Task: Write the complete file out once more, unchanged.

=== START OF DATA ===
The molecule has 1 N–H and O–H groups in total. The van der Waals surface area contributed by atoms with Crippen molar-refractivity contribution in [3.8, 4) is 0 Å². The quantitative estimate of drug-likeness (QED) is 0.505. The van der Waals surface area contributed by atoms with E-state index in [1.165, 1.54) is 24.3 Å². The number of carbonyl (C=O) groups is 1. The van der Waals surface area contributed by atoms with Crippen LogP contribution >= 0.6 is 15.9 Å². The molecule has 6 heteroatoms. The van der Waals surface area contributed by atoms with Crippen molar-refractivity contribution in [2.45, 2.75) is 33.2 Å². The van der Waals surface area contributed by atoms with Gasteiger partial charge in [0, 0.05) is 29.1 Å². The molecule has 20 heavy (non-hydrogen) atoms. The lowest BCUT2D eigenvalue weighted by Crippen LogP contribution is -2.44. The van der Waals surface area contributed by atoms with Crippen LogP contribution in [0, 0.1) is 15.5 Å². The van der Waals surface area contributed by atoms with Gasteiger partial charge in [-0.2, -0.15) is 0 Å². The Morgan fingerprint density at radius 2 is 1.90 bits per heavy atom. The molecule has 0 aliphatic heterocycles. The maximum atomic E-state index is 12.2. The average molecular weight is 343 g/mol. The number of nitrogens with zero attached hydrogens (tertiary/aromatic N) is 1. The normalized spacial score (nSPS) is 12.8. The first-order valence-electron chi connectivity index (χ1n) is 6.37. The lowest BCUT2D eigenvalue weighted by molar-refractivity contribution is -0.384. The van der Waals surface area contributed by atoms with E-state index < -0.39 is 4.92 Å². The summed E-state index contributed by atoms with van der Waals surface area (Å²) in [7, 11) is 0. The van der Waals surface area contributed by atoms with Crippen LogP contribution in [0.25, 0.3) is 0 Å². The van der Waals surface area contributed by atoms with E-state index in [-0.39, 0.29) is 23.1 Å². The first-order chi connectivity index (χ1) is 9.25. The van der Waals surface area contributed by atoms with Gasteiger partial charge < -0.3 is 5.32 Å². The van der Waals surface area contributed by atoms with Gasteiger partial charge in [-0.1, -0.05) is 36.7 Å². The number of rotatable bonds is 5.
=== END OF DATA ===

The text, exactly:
The molecule has 1 N–H and O–H groups in total. The van der Waals surface area contributed by atoms with Crippen molar-refractivity contribution in [3.8, 4) is 0 Å². The quantitative estimate of drug-likeness (QED) is 0.505. The van der Waals surface area contributed by atoms with E-state index in [1.165, 1.54) is 24.3 Å². The number of carbonyl (C=O) groups is 1. The van der Waals surface area contributed by atoms with Crippen LogP contribution >= 0.6 is 15.9 Å². The molecule has 6 heteroatoms. The van der Waals surface area contributed by atoms with Crippen molar-refractivity contribution in [2.45, 2.75) is 33.2 Å². The van der Waals surface area contributed by atoms with Gasteiger partial charge in [0, 0.05) is 29.1 Å². The molecule has 20 heavy (non-hydrogen) atoms. The lowest BCUT2D eigenvalue weighted by Crippen LogP contribution is -2.44. The van der Waals surface area contributed by atoms with Crippen LogP contribution in [0, 0.1) is 15.5 Å². The van der Waals surface area contributed by atoms with Gasteiger partial charge in [-0.2, -0.15) is 0 Å². The Morgan fingerprint density at radius 2 is 1.90 bits per heavy atom. The molecule has 0 aliphatic heterocycles. The maximum atomic E-state index is 12.2. The average molecular weight is 343 g/mol. The number of nitrogens with zero attached hydrogens (tertiary/aromatic N) is 1. The normalized spacial score (nSPS) is 12.8. The first-order valence-electron chi connectivity index (χ1n) is 6.37. The lowest BCUT2D eigenvalue weighted by molar-refractivity contribution is -0.384. The van der Waals surface area contributed by atoms with E-state index < -0.39 is 4.92 Å². The summed E-state index contributed by atoms with van der Waals surface area (Å²) in [7, 11) is 0. The van der Waals surface area contributed by atoms with Crippen LogP contribution in [0.25, 0.3) is 0 Å². The van der Waals surface area contributed by atoms with E-state index in [-0.39, 0.29) is 23.1 Å². The first-order chi connectivity index (χ1) is 9.25. The van der Waals surface area contributed by atoms with Gasteiger partial charge < -0.3 is 5.32 Å². The van der Waals surface area contributed by atoms with Gasteiger partial charge in [-0.1, -0.05) is 36.7 Å². The number of rotatable bonds is 5.